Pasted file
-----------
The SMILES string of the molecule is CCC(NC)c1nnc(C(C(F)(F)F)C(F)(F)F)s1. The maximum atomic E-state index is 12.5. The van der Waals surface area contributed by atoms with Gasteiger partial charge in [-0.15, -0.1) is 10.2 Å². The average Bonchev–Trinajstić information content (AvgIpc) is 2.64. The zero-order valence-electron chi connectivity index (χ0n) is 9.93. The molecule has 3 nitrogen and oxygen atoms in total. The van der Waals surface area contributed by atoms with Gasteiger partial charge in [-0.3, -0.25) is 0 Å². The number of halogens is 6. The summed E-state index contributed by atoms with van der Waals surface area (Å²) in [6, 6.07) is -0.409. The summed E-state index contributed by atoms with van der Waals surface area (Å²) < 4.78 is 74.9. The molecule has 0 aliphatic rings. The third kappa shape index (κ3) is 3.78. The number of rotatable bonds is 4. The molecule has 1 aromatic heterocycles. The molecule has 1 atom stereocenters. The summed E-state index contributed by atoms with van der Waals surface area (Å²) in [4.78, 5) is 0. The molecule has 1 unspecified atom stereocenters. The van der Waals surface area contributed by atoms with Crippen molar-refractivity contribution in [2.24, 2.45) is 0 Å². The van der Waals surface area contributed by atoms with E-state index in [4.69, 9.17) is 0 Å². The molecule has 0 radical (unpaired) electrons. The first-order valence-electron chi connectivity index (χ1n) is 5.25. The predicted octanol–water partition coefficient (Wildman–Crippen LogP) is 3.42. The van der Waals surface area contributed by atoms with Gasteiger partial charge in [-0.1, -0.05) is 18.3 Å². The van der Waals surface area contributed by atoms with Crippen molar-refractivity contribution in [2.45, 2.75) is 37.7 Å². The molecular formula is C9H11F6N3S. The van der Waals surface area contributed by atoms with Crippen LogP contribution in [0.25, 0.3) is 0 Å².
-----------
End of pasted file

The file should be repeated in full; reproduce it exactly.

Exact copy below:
The SMILES string of the molecule is CCC(NC)c1nnc(C(C(F)(F)F)C(F)(F)F)s1. The maximum atomic E-state index is 12.5. The van der Waals surface area contributed by atoms with Gasteiger partial charge in [-0.15, -0.1) is 10.2 Å². The average Bonchev–Trinajstić information content (AvgIpc) is 2.64. The zero-order valence-electron chi connectivity index (χ0n) is 9.93. The molecule has 3 nitrogen and oxygen atoms in total. The van der Waals surface area contributed by atoms with Gasteiger partial charge in [-0.3, -0.25) is 0 Å². The number of halogens is 6. The summed E-state index contributed by atoms with van der Waals surface area (Å²) in [6, 6.07) is -0.409. The summed E-state index contributed by atoms with van der Waals surface area (Å²) < 4.78 is 74.9. The molecule has 0 aliphatic rings. The third kappa shape index (κ3) is 3.78. The number of rotatable bonds is 4. The molecule has 1 aromatic heterocycles. The molecule has 1 atom stereocenters. The summed E-state index contributed by atoms with van der Waals surface area (Å²) in [4.78, 5) is 0. The molecule has 1 unspecified atom stereocenters. The van der Waals surface area contributed by atoms with Crippen molar-refractivity contribution in [2.24, 2.45) is 0 Å². The van der Waals surface area contributed by atoms with E-state index in [4.69, 9.17) is 0 Å². The molecule has 0 radical (unpaired) electrons. The first-order valence-electron chi connectivity index (χ1n) is 5.25. The predicted octanol–water partition coefficient (Wildman–Crippen LogP) is 3.42. The van der Waals surface area contributed by atoms with Gasteiger partial charge in [-0.1, -0.05) is 18.3 Å². The van der Waals surface area contributed by atoms with Crippen molar-refractivity contribution in [2.45, 2.75) is 37.7 Å². The molecular formula is C9H11F6N3S. The van der Waals surface area contributed by atoms with Crippen LogP contribution in [0.25, 0.3) is 0 Å².